Federal Advisory Committees: Additional Guidance Could Help Agencies Better Ensure Independence and Balance: GAO-04-328

Nazzaro, Robin M.
April 2004
GAO Reports;4/16/2004, p1
Government Document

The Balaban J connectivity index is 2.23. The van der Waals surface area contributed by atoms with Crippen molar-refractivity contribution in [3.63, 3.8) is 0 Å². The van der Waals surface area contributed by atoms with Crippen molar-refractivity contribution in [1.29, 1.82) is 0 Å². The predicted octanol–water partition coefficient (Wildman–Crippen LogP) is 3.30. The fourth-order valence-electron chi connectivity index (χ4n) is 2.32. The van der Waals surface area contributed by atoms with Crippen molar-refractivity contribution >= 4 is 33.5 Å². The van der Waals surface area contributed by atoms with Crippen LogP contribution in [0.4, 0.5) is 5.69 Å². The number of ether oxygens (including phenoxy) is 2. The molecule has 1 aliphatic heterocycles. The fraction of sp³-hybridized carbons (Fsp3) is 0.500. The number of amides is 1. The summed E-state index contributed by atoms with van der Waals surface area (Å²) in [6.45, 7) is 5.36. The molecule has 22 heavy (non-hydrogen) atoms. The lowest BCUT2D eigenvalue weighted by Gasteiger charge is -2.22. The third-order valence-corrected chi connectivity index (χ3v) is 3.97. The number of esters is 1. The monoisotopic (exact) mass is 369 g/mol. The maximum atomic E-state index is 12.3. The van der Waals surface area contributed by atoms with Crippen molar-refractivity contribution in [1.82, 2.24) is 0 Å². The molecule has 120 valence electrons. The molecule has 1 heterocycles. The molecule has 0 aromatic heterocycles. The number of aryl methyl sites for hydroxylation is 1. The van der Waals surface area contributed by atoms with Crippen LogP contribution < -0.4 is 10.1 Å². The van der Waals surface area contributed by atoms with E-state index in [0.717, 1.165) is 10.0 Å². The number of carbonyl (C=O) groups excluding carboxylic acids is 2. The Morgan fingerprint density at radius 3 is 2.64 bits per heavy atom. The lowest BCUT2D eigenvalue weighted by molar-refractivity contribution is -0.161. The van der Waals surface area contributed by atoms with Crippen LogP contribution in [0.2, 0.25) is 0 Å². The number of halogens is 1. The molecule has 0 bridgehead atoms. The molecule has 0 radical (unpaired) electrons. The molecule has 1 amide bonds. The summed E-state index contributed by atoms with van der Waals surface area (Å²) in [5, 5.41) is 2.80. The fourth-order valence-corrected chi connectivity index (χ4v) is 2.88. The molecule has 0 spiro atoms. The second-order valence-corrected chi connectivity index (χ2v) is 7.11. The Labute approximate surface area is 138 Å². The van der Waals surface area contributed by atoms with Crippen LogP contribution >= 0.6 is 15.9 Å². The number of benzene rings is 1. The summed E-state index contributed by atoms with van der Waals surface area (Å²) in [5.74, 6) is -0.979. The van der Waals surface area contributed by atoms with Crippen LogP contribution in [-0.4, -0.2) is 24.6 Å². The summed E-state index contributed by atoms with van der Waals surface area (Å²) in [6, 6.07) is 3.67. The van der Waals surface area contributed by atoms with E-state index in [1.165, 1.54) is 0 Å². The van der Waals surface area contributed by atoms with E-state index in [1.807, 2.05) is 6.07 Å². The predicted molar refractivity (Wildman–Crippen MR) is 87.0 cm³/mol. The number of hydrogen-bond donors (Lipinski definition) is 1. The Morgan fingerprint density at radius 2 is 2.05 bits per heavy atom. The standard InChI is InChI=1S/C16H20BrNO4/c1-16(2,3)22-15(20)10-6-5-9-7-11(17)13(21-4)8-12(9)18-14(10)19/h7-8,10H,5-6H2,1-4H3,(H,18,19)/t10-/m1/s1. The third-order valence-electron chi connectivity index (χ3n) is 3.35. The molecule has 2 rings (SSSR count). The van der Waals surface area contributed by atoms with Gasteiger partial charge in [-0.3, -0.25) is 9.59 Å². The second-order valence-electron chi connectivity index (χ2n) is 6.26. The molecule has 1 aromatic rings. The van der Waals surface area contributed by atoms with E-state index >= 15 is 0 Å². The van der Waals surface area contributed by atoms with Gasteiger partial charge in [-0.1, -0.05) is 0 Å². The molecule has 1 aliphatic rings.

Because advisory committees are established to advise federal decision makers on significant national issues, it is essential that their membership be, and be perceived as being, free from conflicts of interest and balanced as a whole. GAO was asked to (1) describe the role of federal advisory committees in the development of national policies, (2) examine the extent to which existing guidance and policies and procedures for evaluating committee members for conflicts of interest and points of view ensure independent members and balanced committees, and (3) identify practices and measures that could help ensure independence and balance. Federal advisory committees play an important role in shaping public policy by providing advice on a wide array of issues, such as stem cell research, drinking water standards, space exploration, drug approvals, and federal land management. About 950 advisory committees perform peer reviews of scientific research; offer advice on policy issues; identify long-range issues; and evaluate grant proposals, among other functions. Additional governmentwide guidance could help agencies better ensure the independence of members--that is, that they are free from significant conflicts of interest--and balance of federal advisory committees. For example, current limitations in the Office of Government Ethics' (OGE) guidance are a factor in at least three agencies' continuing a long-standing practice of appointing most or all members as "representatives"--expected to reflect the views of the entity or group they are representing and not subject to conflict-of-interest reviews--even when the agencies call upon the members to provide advice on behalf of the government. Such members would be more appropriately appointed as "special government employees," who are reviewed for conflicts of interest. OGE officials agreed with GAO that these agencies' appointments of some members as representatives of their fields of expertise are not appropriate, and this practice avoids using the special government employee category that was created to help the government hire experts in various fields for such purposes. OGE guidance that representatives may speak for, among others, any recognizable group of persons should be clarified to state that they generally are not to represent an expertise. Also, to be effective, advisory committees must be, and be perceived as being, fairly balanced in terms of points of view and functions to be performed. However, the General Services Administration's (GSA) guidance on advisory committee management does not address what types of information could be helpful to agencies in assessing the points of view of potential committee members, nor do agency procedures identify what information should be collected about potential members to make decisions about committee balance. Consequently, many agencies do not identify and systematically collect and evaluate information pertinent to determining the points of view of potential committee members, such as previous public positions or statements on matters being reviewed. GAO identified promising practices and measures that can better ensure independence and balance and promote transparency in the federal advisory committee system, such as obtaining nominations from the public and making public information about how members are identified and screened. Wider use of these practices--particularly for committees addressing sensitive or controversial topics--could reduce the likelihood that committees are, or are perceived as being, biased or imbalanced.


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